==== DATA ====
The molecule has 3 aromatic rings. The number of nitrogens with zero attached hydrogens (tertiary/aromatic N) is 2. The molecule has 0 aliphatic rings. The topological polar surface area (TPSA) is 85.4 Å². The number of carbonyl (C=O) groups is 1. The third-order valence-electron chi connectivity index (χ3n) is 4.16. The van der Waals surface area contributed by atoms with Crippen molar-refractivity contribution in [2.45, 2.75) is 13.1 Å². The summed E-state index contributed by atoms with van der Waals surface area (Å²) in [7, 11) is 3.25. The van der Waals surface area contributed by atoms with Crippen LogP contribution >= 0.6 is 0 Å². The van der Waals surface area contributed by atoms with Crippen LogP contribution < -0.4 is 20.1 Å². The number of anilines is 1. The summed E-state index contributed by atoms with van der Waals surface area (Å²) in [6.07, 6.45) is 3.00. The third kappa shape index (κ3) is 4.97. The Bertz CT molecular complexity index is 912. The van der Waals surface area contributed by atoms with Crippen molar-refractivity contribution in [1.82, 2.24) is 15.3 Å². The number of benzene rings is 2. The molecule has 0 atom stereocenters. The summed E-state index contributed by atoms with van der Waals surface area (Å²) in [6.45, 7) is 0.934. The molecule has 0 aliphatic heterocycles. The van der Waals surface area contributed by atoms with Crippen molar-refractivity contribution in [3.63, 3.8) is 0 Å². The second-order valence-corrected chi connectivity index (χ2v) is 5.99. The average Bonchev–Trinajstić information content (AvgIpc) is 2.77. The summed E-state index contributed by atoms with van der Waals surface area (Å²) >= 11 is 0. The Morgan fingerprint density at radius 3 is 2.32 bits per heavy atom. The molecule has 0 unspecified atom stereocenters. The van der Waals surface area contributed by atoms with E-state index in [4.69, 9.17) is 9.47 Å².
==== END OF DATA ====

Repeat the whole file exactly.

The molecule has 3 aromatic rings. The number of nitrogens with zero attached hydrogens (tertiary/aromatic N) is 2. The molecule has 0 aliphatic rings. The topological polar surface area (TPSA) is 85.4 Å². The number of carbonyl (C=O) groups is 1. The third-order valence-electron chi connectivity index (χ3n) is 4.16. The van der Waals surface area contributed by atoms with Crippen molar-refractivity contribution in [2.45, 2.75) is 13.1 Å². The summed E-state index contributed by atoms with van der Waals surface area (Å²) in [7, 11) is 3.25. The van der Waals surface area contributed by atoms with Crippen LogP contribution >= 0.6 is 0 Å². The van der Waals surface area contributed by atoms with Crippen LogP contribution < -0.4 is 20.1 Å². The number of anilines is 1. The summed E-state index contributed by atoms with van der Waals surface area (Å²) in [6.07, 6.45) is 3.00. The third kappa shape index (κ3) is 4.97. The Bertz CT molecular complexity index is 912. The van der Waals surface area contributed by atoms with Crippen molar-refractivity contribution in [1.82, 2.24) is 15.3 Å². The number of benzene rings is 2. The molecule has 0 atom stereocenters. The summed E-state index contributed by atoms with van der Waals surface area (Å²) in [6.45, 7) is 0.934. The molecule has 0 aliphatic heterocycles. The van der Waals surface area contributed by atoms with Crippen molar-refractivity contribution in [3.63, 3.8) is 0 Å². The second-order valence-corrected chi connectivity index (χ2v) is 5.99. The average Bonchev–Trinajstić information content (AvgIpc) is 2.77. The summed E-state index contributed by atoms with van der Waals surface area (Å²) >= 11 is 0. The Morgan fingerprint density at radius 3 is 2.32 bits per heavy atom. The molecule has 0 unspecified atom stereocenters. The van der Waals surface area contributed by atoms with E-state index in [4.69, 9.17) is 9.47 Å².